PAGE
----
In the back of my mind, I am paranoid about how Tuesday will go. First, ODTC has to get through a hurdle of the Illinois review before they are reopened for admissions on Tuesday. The review is Monday. Nothing like cutting it close. If for some strange reason they aren’t reopened (which, they say, has never happened), they can’t admit him on Tuesday and then our whole plan is shot. But let’s not think about that. My head might explode if I do. Then there’s getting him up, dressed, and in the car for the hour drive to ODTC. He may refuse to get out of bed / get in the shower / get dressed / leave his room. That’s not unusual, and it’s nearly impossible to get him to do it, at 5 foot 11, 200 lbs. Then there’s his habit of jumping from a moving vehicle when he doesn’t want to go where the vehicle is going. We have child locks in the backseat of both of our cars to prevent this so I’m less worried about it, but it’s still a possibility. I’m thinking about asking one of our neighbors to come over sometime this weekend to give Tim a pep talk. He’s an elementary school teacher, and Tim just ADORES him. He had one talk with Tim over the summer about how cool it was to go away to school, and Tim was pretty puffed up after their talk about going. Yeah – now that I think about it, I think I’m going to call him and ask him if he can spare an hour to hang with Tim and talk about how cool it is to go to school. I hope that helps lower his anxiety to get us to Tuesday.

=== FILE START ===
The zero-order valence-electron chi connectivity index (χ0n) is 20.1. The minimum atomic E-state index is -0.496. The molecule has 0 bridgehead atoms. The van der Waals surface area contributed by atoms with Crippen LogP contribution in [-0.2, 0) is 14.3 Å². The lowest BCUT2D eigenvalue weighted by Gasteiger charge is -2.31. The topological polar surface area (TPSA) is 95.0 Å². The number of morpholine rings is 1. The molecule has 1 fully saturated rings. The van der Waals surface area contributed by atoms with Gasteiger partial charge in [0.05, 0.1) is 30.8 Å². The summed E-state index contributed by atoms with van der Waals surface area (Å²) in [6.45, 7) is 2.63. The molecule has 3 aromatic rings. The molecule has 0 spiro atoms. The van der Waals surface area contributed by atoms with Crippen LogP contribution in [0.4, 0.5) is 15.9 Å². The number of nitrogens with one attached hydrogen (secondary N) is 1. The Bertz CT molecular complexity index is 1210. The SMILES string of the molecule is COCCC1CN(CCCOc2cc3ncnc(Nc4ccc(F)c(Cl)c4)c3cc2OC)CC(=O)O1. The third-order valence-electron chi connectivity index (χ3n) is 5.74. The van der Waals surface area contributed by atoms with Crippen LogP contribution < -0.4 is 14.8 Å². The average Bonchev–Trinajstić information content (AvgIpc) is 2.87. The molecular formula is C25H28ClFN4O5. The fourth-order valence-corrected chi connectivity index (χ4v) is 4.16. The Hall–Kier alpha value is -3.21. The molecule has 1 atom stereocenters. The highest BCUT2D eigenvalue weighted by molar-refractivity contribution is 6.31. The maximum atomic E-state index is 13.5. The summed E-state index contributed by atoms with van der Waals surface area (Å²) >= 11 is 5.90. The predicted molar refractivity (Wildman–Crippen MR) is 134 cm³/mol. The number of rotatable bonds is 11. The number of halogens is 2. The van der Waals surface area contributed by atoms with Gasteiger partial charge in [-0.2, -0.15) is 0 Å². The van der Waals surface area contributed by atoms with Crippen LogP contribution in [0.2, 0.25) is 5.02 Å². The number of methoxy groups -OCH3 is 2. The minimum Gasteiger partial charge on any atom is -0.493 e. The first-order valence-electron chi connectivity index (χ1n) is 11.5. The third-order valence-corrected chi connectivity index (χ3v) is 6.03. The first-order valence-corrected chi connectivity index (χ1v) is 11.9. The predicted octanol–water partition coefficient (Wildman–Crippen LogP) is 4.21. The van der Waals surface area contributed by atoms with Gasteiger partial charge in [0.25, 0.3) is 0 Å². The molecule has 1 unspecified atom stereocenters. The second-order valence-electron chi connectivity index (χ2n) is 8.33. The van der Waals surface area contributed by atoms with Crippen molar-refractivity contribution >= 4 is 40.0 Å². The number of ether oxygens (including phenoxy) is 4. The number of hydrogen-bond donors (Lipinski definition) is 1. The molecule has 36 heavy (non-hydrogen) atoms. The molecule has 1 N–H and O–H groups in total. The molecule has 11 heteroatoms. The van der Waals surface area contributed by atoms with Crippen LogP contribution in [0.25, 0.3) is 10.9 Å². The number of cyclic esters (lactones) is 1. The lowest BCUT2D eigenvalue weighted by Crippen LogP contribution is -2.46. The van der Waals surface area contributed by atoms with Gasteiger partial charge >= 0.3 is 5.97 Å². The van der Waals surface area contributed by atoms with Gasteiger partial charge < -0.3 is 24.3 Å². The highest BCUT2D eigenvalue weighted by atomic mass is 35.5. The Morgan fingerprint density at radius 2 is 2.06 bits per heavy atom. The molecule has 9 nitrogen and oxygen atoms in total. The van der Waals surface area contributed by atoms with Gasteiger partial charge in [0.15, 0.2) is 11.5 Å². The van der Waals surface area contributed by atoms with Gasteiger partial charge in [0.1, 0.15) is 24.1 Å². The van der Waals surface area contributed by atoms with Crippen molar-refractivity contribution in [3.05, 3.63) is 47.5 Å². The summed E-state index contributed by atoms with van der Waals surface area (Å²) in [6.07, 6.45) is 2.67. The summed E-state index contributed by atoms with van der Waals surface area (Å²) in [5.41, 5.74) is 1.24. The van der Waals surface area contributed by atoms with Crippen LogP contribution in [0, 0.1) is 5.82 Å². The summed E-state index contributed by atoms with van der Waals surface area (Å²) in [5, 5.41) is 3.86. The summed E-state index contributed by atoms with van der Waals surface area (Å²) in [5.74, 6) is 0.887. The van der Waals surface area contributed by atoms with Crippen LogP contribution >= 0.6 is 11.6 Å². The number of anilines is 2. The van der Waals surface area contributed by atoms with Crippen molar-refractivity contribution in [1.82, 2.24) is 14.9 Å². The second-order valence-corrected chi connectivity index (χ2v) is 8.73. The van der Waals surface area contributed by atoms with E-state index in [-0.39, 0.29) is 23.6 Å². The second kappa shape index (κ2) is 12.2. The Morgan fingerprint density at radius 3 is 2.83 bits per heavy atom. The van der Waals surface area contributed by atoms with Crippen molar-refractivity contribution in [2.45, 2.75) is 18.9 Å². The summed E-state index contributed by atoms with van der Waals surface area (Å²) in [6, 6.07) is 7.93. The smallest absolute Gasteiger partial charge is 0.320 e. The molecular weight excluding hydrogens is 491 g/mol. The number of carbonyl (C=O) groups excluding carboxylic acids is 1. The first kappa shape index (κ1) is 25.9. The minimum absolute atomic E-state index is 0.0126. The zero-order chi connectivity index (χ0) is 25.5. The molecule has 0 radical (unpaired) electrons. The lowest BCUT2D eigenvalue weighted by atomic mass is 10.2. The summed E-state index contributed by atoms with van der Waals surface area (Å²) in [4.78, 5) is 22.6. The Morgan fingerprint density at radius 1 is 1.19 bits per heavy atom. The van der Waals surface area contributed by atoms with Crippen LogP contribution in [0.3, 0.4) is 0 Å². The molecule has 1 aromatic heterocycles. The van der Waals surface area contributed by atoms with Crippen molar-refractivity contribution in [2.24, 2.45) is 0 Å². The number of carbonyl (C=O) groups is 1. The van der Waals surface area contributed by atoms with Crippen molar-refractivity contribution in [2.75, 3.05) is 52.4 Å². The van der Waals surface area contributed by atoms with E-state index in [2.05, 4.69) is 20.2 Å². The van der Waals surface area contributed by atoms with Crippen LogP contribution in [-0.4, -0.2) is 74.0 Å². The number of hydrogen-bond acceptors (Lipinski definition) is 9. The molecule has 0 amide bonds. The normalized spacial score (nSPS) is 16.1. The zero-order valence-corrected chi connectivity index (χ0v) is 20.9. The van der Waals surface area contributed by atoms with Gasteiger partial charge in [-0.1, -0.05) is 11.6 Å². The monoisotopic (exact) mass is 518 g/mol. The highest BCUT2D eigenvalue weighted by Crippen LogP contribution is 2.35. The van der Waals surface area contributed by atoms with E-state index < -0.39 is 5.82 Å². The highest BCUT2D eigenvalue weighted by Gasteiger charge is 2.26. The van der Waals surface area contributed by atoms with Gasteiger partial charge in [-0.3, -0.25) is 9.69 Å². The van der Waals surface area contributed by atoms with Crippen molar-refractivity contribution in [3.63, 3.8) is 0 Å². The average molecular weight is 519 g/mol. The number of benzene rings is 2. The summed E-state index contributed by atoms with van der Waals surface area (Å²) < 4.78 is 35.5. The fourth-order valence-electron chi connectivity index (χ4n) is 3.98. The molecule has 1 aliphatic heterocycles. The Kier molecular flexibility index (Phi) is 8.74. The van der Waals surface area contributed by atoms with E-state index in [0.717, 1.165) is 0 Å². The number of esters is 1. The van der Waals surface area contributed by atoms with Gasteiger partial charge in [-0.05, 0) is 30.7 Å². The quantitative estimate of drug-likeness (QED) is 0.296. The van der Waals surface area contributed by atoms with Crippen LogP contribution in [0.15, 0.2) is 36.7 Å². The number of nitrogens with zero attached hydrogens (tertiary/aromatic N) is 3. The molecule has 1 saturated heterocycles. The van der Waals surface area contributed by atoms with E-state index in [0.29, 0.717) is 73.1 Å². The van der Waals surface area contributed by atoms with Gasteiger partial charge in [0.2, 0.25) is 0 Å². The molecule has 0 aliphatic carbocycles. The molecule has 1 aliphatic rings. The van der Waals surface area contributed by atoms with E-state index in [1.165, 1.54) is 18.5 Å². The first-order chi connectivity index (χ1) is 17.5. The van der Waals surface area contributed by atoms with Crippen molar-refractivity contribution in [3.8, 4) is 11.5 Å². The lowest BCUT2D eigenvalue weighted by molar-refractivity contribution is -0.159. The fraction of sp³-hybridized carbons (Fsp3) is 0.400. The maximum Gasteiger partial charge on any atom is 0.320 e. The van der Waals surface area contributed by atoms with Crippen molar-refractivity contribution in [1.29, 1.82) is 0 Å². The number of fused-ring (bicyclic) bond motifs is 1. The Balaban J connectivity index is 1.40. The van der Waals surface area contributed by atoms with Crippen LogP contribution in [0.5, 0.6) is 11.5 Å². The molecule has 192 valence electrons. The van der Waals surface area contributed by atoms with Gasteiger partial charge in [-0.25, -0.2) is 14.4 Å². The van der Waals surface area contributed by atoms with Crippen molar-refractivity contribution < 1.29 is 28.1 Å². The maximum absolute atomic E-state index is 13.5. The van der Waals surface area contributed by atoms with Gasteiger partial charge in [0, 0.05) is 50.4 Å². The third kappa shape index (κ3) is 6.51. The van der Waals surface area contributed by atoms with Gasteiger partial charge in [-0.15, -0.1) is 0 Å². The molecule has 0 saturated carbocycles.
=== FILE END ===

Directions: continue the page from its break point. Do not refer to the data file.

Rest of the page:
Our effort to not make Tuesday ‘special’ means that, yet again, we ruin the day for our other two kids. It’s also the first day of 8th grade for our daughter, and first day of college for our oldest son, and what are we going to do? Shuffle them out the door and the concentrate on getting Tim ready to go. Yet again, Tim’s needs overshadow the day for them. I hope we can make up for all the days and times and fun they missed because of having to concentrate on Tim in the weeks and months to come.

2 Comments

  1. again, no words of wisdom, just letting you know you have emotional support anyway. i have been reading assorted biographies and medical books on bipolar disorder to try to educate myself on all this. i have read for years about FAS, but at this point, the bi-polar seems to have come to the front of it all.
    good luck on tuesday. please write and let us know what happens.
    debbiem

  2. Debbie –

    Thanks. It is comforting to know there are others out there! Pediatric BP is really a beast all unto itself – doesn't quite match the DSM-IV for adult BP, but is definitely much more than just a child "acting out," which is what many people – including mental health professionals – still think.

    I'll be sure to check in after Tuesday. Thanks for writing. Best to you as well.